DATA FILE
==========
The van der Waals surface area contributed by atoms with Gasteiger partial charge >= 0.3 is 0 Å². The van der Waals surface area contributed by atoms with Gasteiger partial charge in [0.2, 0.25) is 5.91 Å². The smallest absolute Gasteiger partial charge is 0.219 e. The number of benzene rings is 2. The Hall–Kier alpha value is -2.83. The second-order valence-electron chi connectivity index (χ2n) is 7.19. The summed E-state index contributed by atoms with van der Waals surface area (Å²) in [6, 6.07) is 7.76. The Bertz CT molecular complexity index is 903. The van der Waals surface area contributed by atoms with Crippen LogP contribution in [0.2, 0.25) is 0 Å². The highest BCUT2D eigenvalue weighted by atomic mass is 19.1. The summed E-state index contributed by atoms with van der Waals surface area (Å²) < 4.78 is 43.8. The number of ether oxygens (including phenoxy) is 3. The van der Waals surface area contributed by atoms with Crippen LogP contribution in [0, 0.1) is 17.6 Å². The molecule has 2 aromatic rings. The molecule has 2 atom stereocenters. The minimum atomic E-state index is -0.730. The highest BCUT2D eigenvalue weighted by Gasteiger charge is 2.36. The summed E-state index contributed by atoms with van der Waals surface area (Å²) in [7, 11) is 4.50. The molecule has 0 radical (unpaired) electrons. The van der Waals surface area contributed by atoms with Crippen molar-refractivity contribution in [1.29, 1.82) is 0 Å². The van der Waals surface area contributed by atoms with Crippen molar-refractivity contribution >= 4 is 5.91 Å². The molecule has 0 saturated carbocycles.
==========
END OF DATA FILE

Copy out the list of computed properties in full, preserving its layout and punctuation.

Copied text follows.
The van der Waals surface area contributed by atoms with Gasteiger partial charge >= 0.3 is 0 Å². The van der Waals surface area contributed by atoms with Gasteiger partial charge in [0.2, 0.25) is 5.91 Å². The smallest absolute Gasteiger partial charge is 0.219 e. The number of benzene rings is 2. The Hall–Kier alpha value is -2.83. The second-order valence-electron chi connectivity index (χ2n) is 7.19. The summed E-state index contributed by atoms with van der Waals surface area (Å²) in [6, 6.07) is 7.76. The Bertz CT molecular complexity index is 903. The van der Waals surface area contributed by atoms with Crippen LogP contribution in [0.2, 0.25) is 0 Å². The highest BCUT2D eigenvalue weighted by atomic mass is 19.1. The summed E-state index contributed by atoms with van der Waals surface area (Å²) < 4.78 is 43.8. The number of ether oxygens (including phenoxy) is 3. The van der Waals surface area contributed by atoms with Crippen LogP contribution in [0, 0.1) is 17.6 Å². The molecule has 2 aromatic rings. The molecule has 2 atom stereocenters. The minimum atomic E-state index is -0.730. The highest BCUT2D eigenvalue weighted by Gasteiger charge is 2.36. The summed E-state index contributed by atoms with van der Waals surface area (Å²) in [7, 11) is 4.50. The molecule has 0 radical (unpaired) electrons. The van der Waals surface area contributed by atoms with Crippen molar-refractivity contribution in [1.29, 1.82) is 0 Å². The van der Waals surface area contributed by atoms with Crippen molar-refractivity contribution >= 4 is 5.91 Å². The molecule has 0 saturated carbocycles.